Importance Additional information is needed about the role of dietary sodium on health outcomes in older adults.
Objective To examine the association between dietary sodium intake and mortality, incident cardiovascular disease (CVD), and incident heart failure (HF) in older adults.
Design, Setting, and Participants We analyzed 10-year follow-up data from 2642 older adults (age range, 71-80 years) participating in a community-based, prospective cohort study (inception between April 1, 1997, and July 31, 1998).
Exposures Dietary sodium intake at baseline was assessed by a food frequency questionnaire. We examined sodium intake as a continuous variable and as a categorical variable at the following levels: less than 1500 mg/d (291 participants [11.0%]), 1500 to 2300 mg/d (779 participants [29.5%]), and greater than 2300 mg/d (1572 participants [59.5%]).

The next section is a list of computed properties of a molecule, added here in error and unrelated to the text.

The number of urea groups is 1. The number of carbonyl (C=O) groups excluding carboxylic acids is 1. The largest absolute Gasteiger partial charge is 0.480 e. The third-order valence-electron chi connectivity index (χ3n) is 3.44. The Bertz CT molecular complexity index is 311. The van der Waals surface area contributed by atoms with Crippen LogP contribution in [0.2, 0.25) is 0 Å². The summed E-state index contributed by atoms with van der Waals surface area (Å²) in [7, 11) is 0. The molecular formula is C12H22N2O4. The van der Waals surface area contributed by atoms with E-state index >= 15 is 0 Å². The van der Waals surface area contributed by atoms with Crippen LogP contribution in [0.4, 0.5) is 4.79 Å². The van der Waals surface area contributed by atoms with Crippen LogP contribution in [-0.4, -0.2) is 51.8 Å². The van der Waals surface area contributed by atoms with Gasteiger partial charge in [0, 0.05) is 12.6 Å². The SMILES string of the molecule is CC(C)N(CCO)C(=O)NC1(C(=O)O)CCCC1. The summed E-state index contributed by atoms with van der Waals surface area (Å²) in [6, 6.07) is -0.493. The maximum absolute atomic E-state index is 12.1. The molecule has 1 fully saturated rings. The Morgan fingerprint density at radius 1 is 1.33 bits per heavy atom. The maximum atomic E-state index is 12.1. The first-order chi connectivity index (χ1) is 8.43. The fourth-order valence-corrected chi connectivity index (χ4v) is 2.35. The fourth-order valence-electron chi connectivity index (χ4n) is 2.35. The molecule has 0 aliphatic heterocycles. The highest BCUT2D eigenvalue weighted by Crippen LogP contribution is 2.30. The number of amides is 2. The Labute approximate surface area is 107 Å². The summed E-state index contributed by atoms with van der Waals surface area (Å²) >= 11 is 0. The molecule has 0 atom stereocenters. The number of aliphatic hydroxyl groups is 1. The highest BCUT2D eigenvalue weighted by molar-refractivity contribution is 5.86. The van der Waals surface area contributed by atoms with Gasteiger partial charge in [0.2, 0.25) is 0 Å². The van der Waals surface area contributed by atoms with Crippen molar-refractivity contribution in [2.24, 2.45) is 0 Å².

Main Outcomes and Measures Adjudicated death, incident CVD, and incident HF during 10 follow-up years. Analysis of incident CVD was restricted to 1981 participants without prevalent CVD at baseline.
This was a study of elderly people, as the average age of participants was more than 73 years old. But they watched them for 10 years. There was no significant difference in mortality between those consuming less than 1.5 g, 1.5-2.5 g, and more than 2.5 g of sodium a day.
This should come as no surprise to people who read the NYT or watch Healthcare Triage, of course.
But, you know, let’s keep recommending that everyone consume next to no salt a day…